The penalty-killing unit killed another opportunity for the slumping Kings to hold a lead and win a game Thursday night.
It's getting to be the formula for defeat: Gain a lead, lose a lead, press and commit penalties, allow opponents to score on a power play. The Kings let the Montreal Canadiens (7-3-3) score on three power plays, and the Stanley Cup champions won, 6-4, before 9,561 fans at the Forum.
It was reminiscent of the three power-play goals the Kings gave up to the Calgary Flames in their 4-2 loss Monday night, and the result lowered Los Angeles' record to 3-10-1.
"We should have won at least five games," King defenseman Larry Playfair said.
What was a cohesive and effective penalty-killing unit has gone the way of the rest of the team: Almost straight to the bottom of the league.
"You can't blame the loss on the penalty-killing team," King center Bernie Nicholls said. "They (the Canadiens) have a heck of a power play."
Oddly, Montreal's power play is ranked 11th in the league, two notches behind the Kings' power play.
"It hurt us," Coach Pat Quinn of the Kings said. "They have terrific shooters on the point. We knew we would have to stop them."
In their usual fashion, the Kings stopped Montreal for a while before blowing a 4-2 lead.
The Kings still held a 4-3 edge going into the third period but leads have been a precarious and delicate commodity for the Kings this season.
That one-goal margin didn't last three minutes into the final period.
While King defenseman Grant Ledyard lingered in the Montreal zone, hoping to intercept a pass, Chris Nilan and Bobby Smith took off, with Nilan carrying the puck into the King zone.
Ledyard trailed the play, and Playfair was left alone to defend King goaltender Darren Eliot and the lead. Nilan passed to Smith to tie the score at 4-4.
Montreal scored again as Stephane Richer took the puck into the King zone, behind the net. He swung out on the right side and slid a blind pass into the slot, where Sergio Momesso was waiting. That proved to be the winning goal.
Smith got his first hat trick as a Canadien, scoring an empty-net goal with 51 seconds left after the Kings had pulled Eliot at 18:43.
The Kings stunned the Canadiens in the second period with a disciplined defense and a furious offense. Los Angeles scored four goals in the period, while allowing Montreal only one.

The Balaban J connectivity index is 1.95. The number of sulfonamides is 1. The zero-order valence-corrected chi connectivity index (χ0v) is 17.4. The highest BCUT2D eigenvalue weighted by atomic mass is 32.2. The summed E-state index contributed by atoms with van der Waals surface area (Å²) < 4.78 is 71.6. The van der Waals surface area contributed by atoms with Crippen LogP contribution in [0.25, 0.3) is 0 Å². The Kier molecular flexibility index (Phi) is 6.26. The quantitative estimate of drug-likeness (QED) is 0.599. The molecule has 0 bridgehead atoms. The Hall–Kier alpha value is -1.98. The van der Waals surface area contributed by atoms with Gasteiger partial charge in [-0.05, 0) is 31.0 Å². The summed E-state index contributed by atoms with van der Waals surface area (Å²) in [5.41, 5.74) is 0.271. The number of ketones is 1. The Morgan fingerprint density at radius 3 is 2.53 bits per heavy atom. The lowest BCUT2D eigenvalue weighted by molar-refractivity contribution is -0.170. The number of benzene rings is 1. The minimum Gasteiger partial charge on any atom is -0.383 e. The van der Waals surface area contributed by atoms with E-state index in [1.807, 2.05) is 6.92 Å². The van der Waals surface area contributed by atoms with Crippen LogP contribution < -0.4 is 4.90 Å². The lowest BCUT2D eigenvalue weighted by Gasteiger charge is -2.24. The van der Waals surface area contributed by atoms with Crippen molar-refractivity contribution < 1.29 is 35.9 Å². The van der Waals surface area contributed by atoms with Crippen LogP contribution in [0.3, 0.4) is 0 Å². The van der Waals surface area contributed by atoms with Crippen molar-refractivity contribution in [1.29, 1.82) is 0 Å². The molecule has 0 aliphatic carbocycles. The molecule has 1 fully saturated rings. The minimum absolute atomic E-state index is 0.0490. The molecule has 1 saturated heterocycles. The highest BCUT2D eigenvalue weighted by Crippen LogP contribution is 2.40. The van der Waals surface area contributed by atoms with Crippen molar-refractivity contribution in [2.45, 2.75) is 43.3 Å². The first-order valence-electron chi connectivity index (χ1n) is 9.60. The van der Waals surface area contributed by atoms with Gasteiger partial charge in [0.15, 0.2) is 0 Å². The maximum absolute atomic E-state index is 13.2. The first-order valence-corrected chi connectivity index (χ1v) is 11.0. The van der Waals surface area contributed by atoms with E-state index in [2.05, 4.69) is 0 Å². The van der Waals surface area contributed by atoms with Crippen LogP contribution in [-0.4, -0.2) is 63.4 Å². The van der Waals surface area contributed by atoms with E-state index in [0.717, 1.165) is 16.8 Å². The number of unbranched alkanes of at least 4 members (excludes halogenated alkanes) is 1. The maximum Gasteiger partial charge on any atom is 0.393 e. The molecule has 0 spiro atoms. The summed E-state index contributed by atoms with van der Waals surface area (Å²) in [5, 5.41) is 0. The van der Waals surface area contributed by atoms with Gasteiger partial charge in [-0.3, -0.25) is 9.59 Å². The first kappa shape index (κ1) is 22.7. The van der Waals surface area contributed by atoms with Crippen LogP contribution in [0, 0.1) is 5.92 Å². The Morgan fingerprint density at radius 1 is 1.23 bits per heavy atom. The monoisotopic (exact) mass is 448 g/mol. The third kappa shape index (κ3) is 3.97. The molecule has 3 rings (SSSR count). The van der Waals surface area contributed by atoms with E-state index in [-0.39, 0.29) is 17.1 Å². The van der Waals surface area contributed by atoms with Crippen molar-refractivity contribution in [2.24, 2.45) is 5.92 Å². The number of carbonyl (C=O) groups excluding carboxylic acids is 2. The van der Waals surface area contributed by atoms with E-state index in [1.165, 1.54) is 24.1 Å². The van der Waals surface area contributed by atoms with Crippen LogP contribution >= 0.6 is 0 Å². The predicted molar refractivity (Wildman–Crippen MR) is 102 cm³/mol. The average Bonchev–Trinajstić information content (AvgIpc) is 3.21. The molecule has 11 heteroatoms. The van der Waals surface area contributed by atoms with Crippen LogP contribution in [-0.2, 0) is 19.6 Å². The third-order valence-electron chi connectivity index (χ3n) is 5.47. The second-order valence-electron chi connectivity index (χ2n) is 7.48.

Ledyard scored early in the period. He was hovering at the Montreal blue line while King forwards were blasting shots at Canadien goaltender Patrick Roy. The defenseman picked up a deflected puck and scored on a slap shot.
Nicholls scored 36 seconds later at 5:07 to tie the score at 2-2. Nicholls then scored again, off a pass from Jay Wells at 9:58, to give the Kings a 3-2 lead.
Jim Fox got his sixth goal of the season after he picked up a loose puck and scored to give the Kings a 4-2 lead.
The Kings were pushed around in the first period by the bigger, more aggressive Montreal team. The Kings helped by giving Montreal four power-play chances, and the Canadiens scored on two.
Smith scored the first one on a slap shot from the blue line. Before that, the Kings' penalty-killing unit had cleared the puck well.
They had trouble, however, clearing Montreal's Ryan Walter out of the crease. The left wing could not be budged by any King defender. Neither could anyone get rid of Claude Lemieux.
"That's their job, to stay in there and take a beating," Playfair said. "We tried to clear the front of the net."
But they couldn't. Walter capitalized on his positioning on the Canadiens' third power play as he tipped a shot by Gaston Gingras into the goal.
King wings Phil Sykes and Bryan Erickson had been given medical approval to play Thursday night but were not dressed. They are expected to be available Saturday night against Hartford. . . . Montreal forwards Guy Carbonneau and Chris Nilan played their first games since being suspended for missing the Canadiens' 1 a.m. curfew. . . . The last time goaltender Darren Eliot won at home was March 16, 1985 in an 8-3 victory over Detroit.